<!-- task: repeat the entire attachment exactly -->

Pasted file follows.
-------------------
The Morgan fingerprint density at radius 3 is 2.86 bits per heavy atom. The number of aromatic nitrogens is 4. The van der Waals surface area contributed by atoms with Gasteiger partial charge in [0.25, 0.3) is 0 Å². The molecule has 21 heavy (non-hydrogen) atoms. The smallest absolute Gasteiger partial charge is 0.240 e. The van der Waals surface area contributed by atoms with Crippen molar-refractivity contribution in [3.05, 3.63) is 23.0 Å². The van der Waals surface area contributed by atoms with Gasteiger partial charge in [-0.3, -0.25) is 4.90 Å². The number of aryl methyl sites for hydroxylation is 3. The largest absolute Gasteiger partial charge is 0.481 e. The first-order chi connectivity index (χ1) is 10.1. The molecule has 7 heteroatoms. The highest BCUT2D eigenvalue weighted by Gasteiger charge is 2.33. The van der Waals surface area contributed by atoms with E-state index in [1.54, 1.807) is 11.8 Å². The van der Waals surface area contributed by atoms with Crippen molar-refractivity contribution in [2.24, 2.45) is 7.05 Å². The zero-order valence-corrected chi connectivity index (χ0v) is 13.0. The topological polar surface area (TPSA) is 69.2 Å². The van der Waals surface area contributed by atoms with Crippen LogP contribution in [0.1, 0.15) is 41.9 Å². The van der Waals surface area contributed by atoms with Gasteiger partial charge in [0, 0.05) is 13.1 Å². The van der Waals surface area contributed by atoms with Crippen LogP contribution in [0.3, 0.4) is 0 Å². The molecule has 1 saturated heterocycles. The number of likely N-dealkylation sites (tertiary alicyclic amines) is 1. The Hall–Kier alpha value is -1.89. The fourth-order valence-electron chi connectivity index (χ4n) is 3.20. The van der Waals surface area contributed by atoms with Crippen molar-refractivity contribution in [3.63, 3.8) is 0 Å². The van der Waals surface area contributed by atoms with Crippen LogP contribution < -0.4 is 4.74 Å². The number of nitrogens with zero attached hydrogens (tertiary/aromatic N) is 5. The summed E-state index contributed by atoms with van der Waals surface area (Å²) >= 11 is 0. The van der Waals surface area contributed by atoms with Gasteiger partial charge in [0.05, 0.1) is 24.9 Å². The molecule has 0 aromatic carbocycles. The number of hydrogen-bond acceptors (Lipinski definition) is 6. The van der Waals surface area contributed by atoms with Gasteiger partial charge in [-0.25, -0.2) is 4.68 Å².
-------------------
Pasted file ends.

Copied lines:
The Morgan fingerprint density at radius 3 is 2.86 bits per heavy atom. The number of aromatic nitrogens is 4. The van der Waals surface area contributed by atoms with Gasteiger partial charge in [0.25, 0.3) is 0 Å². The molecule has 21 heavy (non-hydrogen) atoms. The smallest absolute Gasteiger partial charge is 0.240 e. The van der Waals surface area contributed by atoms with Crippen molar-refractivity contribution in [3.05, 3.63) is 23.0 Å². The van der Waals surface area contributed by atoms with Gasteiger partial charge in [-0.3, -0.25) is 4.90 Å². The number of aryl methyl sites for hydroxylation is 3. The largest absolute Gasteiger partial charge is 0.481 e. The first-order chi connectivity index (χ1) is 10.1. The molecule has 7 heteroatoms. The highest BCUT2D eigenvalue weighted by Gasteiger charge is 2.33. The van der Waals surface area contributed by atoms with E-state index in [1.54, 1.807) is 11.8 Å². The van der Waals surface area contributed by atoms with Crippen molar-refractivity contribution in [2.24, 2.45) is 7.05 Å². The zero-order valence-corrected chi connectivity index (χ0v) is 13.0. The topological polar surface area (TPSA) is 69.2 Å². The van der Waals surface area contributed by atoms with Crippen LogP contribution in [0.1, 0.15) is 41.9 Å². The van der Waals surface area contributed by atoms with Gasteiger partial charge in [0, 0.05) is 13.1 Å². The van der Waals surface area contributed by atoms with Crippen LogP contribution in [0.3, 0.4) is 0 Å². The molecule has 1 saturated heterocycles. The number of likely N-dealkylation sites (tertiary alicyclic amines) is 1. The Hall–Kier alpha value is -1.89. The fourth-order valence-electron chi connectivity index (χ4n) is 3.20. The van der Waals surface area contributed by atoms with Crippen molar-refractivity contribution in [3.63, 3.8) is 0 Å². The van der Waals surface area contributed by atoms with Crippen LogP contribution < -0.4 is 4.74 Å². The number of nitrogens with zero attached hydrogens (tertiary/aromatic N) is 5. The summed E-state index contributed by atoms with van der Waals surface area (Å²) >= 11 is 0. The van der Waals surface area contributed by atoms with Gasteiger partial charge in [0.05, 0.1) is 24.9 Å². The molecule has 0 aromatic carbocycles. The number of hydrogen-bond acceptors (Lipinski definition) is 6. The van der Waals surface area contributed by atoms with Gasteiger partial charge in [-0.25, -0.2) is 4.68 Å².